To the editor:
As an electrical engineer with over 20 years of experience I feel compelled to speak up regarding the two-tier residential electricity rate that has been mandated by the BC Utilities Commission (BCUC). It is not only that my own electricity bills are at an absurd level—my Fortis bill for the last two months was $1,700—but it is also the misinformation being spread by the BCUC and the unwillingness of the Liberal government to address the issue that require comment.
The BCUC labels the rate a “Residential Conservation Rate,” which is a transparent attempt to obscure the truth. It is a fixed rate plus a variable rate penalty that is levied beyond 1,600 KWh of usage. The penalty rises (very rapidly at first) as you use more electricity, eventually exceeding an astonishing 30 per cent. Such rate structures are inherently unfair because they are based on the plainly false assumption that all electricity customers are identical. If you have no alternative but to heat your house using electricity as I do, then you are severely penalized by the rate structure. If you have more children than another household and hence use more electricity, you too are penalized and will pay disproportionally higher rates than those with fewer children. Should you happen to have a slightly larger house than your neighbour then you will also face higher per KWh rates.
To understand the absurdity of what the BCUC has done, imagine visiting your local hardware store to buy bolts for a deck. On offer are single bolts for $0.10 per bolt, or a box of 100 bolts for $0.15 per bolt. In other words, if you buy the bolts in bulk you pay more per bolt than buying them individually. Any reasonable person would find such a pricing scheme ridiculous, yet that in a nutshell is what the BCUC has imposed on electricity customers. Such pricing schemes can only be incubated and survive in the make believe land of government imposed regulation.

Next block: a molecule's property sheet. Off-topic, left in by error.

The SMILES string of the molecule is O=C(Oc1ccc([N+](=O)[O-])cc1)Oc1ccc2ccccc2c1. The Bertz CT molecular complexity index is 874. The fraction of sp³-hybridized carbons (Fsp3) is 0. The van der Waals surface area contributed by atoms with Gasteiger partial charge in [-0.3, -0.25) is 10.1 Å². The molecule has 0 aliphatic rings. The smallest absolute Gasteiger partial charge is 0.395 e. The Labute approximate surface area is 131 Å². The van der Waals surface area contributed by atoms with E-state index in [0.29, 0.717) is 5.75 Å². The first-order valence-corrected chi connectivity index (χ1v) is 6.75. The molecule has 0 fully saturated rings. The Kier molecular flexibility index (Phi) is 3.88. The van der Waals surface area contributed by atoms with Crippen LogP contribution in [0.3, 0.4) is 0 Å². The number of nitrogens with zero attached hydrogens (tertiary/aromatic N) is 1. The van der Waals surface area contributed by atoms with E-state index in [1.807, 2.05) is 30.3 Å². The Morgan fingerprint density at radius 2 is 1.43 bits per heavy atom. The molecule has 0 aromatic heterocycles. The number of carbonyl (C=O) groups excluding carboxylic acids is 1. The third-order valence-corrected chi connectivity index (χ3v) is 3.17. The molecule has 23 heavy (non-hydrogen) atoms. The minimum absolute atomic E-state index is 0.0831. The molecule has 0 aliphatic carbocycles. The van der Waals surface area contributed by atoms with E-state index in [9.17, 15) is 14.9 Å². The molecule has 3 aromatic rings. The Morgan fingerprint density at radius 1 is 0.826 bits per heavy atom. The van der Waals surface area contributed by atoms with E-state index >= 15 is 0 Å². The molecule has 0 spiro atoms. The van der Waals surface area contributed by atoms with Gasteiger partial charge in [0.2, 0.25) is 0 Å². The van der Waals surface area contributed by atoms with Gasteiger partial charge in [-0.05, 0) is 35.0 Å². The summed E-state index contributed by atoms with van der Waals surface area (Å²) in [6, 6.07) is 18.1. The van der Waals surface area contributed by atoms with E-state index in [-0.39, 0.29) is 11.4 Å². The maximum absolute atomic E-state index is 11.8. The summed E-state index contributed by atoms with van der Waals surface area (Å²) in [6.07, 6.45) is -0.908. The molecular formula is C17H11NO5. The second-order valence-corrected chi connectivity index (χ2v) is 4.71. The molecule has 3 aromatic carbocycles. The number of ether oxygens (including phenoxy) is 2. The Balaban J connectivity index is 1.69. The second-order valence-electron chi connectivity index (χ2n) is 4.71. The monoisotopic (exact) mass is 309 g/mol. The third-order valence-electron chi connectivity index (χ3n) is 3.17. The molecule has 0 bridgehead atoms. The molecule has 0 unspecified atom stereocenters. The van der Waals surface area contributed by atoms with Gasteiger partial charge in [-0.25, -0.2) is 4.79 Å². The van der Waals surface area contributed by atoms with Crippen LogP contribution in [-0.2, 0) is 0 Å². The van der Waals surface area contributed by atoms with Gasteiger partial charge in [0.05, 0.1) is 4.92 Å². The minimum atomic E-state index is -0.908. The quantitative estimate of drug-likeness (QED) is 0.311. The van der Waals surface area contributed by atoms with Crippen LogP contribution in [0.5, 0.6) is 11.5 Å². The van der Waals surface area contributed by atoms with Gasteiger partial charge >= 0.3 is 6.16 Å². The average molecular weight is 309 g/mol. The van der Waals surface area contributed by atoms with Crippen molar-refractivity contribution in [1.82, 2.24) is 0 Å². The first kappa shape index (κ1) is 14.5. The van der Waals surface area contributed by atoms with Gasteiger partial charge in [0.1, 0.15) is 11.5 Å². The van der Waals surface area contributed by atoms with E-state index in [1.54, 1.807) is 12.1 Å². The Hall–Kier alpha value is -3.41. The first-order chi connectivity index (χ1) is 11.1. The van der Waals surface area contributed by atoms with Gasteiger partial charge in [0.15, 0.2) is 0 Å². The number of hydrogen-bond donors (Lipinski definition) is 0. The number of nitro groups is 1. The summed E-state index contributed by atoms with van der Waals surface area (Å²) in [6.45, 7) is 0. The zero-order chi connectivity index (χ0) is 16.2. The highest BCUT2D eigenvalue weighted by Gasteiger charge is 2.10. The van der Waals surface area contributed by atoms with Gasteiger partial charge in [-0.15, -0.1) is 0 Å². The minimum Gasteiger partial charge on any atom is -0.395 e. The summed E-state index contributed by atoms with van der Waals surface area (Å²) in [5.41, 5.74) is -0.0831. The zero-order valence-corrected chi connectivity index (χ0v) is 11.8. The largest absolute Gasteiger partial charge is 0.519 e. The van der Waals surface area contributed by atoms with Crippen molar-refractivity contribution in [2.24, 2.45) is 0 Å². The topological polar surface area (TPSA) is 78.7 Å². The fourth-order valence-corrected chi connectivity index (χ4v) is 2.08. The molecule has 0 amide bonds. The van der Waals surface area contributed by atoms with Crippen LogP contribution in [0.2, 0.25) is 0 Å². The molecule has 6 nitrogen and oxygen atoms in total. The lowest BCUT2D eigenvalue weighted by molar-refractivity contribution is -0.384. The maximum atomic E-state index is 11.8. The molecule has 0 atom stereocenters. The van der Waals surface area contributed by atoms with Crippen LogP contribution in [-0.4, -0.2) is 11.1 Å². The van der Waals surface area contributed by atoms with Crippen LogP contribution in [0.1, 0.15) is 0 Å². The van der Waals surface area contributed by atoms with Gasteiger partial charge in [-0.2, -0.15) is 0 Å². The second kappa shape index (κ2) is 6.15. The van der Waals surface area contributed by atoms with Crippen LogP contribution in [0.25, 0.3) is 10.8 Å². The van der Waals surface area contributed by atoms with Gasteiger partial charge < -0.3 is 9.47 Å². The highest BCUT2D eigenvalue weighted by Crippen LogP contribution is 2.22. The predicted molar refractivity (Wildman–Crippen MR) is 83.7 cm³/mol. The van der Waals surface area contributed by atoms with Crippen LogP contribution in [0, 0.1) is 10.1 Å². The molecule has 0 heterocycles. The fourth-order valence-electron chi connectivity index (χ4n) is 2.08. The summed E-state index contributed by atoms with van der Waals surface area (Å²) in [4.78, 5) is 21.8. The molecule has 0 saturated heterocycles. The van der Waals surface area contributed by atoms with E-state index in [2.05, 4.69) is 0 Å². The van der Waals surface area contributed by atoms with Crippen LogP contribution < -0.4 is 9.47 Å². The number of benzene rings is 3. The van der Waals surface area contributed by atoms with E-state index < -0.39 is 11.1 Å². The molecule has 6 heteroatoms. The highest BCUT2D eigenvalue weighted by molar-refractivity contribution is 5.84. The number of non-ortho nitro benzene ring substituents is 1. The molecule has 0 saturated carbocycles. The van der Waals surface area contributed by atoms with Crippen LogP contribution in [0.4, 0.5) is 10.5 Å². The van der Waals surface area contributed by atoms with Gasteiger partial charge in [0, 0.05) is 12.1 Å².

I have contacted the BCUC on several occasions regarding this matter and it is clear they have no serious intention of addressing it. They argue that they are following a government mandate, yet my local MLA’s office has told me that my only recourse is to keep pressuring the BCUC. It is an odd suggestion given that the BCUC is governed by legislation which the Liberal majority government could swiftly change if they so wished. Something does not add up in these finger-pointing responses, and this has understandably added to the frustration felt by many electricity customers. It is not even clear if the two-tier rate complies with the existing legislation under which the BCUC must operate.
Space does not permit me to say everything that needs to be said on this subject; such an egregious abuse of authority by a regulating body requires several pages to fully dissect. Energy rebates and other sweeteners cannot mask the underlying unfairness of the pricing scheme, and the fact that the BCUC unscrupulously mislabels what they have done should concern everyone. One thing is clear: Residents of British Columbia need to voice their concerns more loudly if anything is to change. Never forget, the BCUC and the government work for us, not the other way around.
Nicholas R. Swart,